Building muscles in horses begins by providing sufficient calories to: 1) maintain non-muscle tissue, 2) repair muscle damage caused by training and 3) build new muscle tissue. Legumes such as alfalfa hay or soybeans as well as supplements like Pavo Muscle Build provide excellent sources of protein that will assist this process.
Amino acids form the basis for muscle building, making diet an integral factor. A horse’s ability to gain muscle depends on consuming enough quality protein in their diet – including sources like lucerne hay, lupins and soybean meal. Feeds containing high percentages of protein should be avoided as they could contain low quality forms which do not offer all essential amino acids for building muscles.
Varying exercises used to develop your horse’s topline muscles is also key, as this helps avoid overstraining certain areas and foster new muscle growth. Trotting poles, cavalettis and walking up and down hills all aid in building topline.
A strong topline allows horses to keep their back up and round as they move, creating powerful gaits with more relaxed movement overall. Furthermore, having such a muscled top line makes carrying riders easier while also decreasing injury risks.
As training demands increase, so should dietary protein intake. This can be accomplished either through feeding a higher-quality concentrate feed with adequate amounts of protein or supplementing their diet with an additional product like Pavo MuscleBuild (see below), specifically tailored to supply essential amino acids for muscle building.
Muscles only function correctly when exercised regularly, making this an integral component of training in general and having a significant effect on how a horse moves. A healthy, well-muscled top line makes it easier for horses to coil their muscles when moving forward.
To build muscle, resistance exercises must be conducted with care to stimulate and strengthen individual muscles. While there are various resistance exercises that may be used, starting slowly and increasing intensity gradually to avoid overtraining or any potential damage to a horse’s joints is best practice.
As part of their recovery, horses need time between exercise sessions to rest their muscles. Exercising can strain muscles and generate waste products which need to be eliminated from the body – leaving no time for recovery could prove dangerous to its wellbeing.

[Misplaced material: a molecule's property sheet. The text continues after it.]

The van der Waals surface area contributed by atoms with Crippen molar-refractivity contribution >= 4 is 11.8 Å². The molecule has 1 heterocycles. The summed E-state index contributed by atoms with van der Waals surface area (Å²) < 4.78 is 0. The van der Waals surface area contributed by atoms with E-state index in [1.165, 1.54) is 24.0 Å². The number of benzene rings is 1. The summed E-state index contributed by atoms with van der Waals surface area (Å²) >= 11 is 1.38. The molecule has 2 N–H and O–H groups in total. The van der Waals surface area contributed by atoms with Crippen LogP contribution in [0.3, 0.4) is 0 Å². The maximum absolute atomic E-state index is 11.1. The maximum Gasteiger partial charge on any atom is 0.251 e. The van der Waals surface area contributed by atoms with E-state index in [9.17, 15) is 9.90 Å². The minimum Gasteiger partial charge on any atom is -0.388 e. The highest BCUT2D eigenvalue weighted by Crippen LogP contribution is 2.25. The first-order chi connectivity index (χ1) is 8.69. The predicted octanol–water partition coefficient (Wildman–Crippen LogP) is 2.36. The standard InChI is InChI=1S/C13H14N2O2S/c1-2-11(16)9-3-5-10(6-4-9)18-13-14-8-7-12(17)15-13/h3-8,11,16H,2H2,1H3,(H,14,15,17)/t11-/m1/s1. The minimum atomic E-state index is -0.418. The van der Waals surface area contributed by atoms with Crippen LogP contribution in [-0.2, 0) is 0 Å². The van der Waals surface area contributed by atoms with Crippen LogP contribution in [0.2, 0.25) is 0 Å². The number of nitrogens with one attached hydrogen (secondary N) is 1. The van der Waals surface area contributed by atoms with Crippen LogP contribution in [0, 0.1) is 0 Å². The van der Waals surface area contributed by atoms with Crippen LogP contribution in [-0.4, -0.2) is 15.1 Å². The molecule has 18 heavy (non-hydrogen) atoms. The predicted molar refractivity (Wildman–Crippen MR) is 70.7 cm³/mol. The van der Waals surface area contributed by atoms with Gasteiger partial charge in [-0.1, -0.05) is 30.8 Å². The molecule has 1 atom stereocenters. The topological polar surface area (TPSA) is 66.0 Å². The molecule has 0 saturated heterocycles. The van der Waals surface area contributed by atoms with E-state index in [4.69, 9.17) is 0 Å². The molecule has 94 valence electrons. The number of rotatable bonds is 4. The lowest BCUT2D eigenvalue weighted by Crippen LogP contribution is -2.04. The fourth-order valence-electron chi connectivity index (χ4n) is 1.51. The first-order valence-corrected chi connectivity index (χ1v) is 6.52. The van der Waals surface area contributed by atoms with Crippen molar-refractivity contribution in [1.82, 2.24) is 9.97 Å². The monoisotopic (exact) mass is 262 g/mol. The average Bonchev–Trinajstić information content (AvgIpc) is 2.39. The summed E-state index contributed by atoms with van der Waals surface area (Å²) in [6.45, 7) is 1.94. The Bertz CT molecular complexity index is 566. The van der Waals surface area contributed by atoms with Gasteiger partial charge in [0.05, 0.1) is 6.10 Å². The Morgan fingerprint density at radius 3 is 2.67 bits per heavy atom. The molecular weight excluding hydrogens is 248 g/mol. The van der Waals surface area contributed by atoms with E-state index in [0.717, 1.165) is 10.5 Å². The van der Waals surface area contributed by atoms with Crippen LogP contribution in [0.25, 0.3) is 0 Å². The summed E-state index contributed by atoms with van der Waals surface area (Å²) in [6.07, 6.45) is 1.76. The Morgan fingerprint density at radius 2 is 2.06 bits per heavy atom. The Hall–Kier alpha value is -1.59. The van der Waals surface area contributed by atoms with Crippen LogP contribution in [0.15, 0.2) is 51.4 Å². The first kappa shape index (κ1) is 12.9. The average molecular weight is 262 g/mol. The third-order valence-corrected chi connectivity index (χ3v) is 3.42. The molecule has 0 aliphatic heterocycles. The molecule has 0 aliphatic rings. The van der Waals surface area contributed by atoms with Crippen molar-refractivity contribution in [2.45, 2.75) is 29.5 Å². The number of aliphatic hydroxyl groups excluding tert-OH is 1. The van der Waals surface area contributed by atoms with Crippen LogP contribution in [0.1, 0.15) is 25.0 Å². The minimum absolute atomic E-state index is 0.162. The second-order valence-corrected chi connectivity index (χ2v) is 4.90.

To maximize muscle growth in horses, they require the correct nutrients in their diet. Quality pasture, hay and balancer pellets provide essential proteins needed for muscle building. Horses who need extra support with muscle growth such as young horses just starting training or sport horses coming off a rest period may benefit from supplementation like Pavo MuscleBuild which contains high levels of protein thanks to whey powder which acts as “bodybuilding food”, providing essential amino acids which build proteins and muscle tissue.
As is well-known, muscles require energy in the form of protein. A horse’s body produces amino acids for energy; however, high-quality feed like hay or muesli may provide additional protein. Quality depends upon type and source: for instance, diets consisting largely of cereal grains restrict lysine levels significantly reducing muscle building efforts for your horse.
Stress level of horses is also an important consideration. Horses in pain will not build muscle; when stressed, their bodies may create protective mechanisms which inhibit certain muscle cells from working efficiently and cause protective mechanisms to kick in as a form of protection from working efficiently. Muscle cells need consistent exercise stimulation in order to work more efficiently.
An in good physical condition horse is more effective at carrying its rider and less prone to injury. An equine nutritionist might advise adding weight or strengthening muscles for horses which have lost muscle tone due to pregnancy or exercise; or in cases where their condition needs improvement.
Pavo FibreBeet in combination with Pavo MuscleBuild is an excellent way to support your horse’s muscle growth. This supplement contains whey powder – well known in bodybuilding – as well as the amino acid complex L-carnitine which aids energy conversion in muscle cells and increases endurance, plus beta-alanine which prevents formation of lactic acid.
Horses can develop muscle through many means. Lunging and mounted exercise are crucial, but there is much more that can be done to strengthen the back and hindquarters. Lateral exercises like riding through curved poles or doing longe line work the muscles in the hindquarters and encourage long, low stance from your horse – ideal for developing their tummy muscles and getting his hind legs tracking up under him for improved balance both on the ground and when riding.
Reining back can also help strengthen the iliopsoas muscles (found in your horse’s back and abdomen) through concentric and eccentric contractions, making for effective training sessions for these muscle fibers when followed by fast trot starts – think of it like “plyometrics” for horses!
Walking up hills can also provide your horse with great exercise to strengthen both his back legs and his lungs.
Consistency is key when it comes to exercising your horse and developing its topline. To maximise gains from any training session, give him a post-workout protein supplement tailored specifically towards those muscles you’ve worked – this will promote optimal gains as well as aid his recovery process.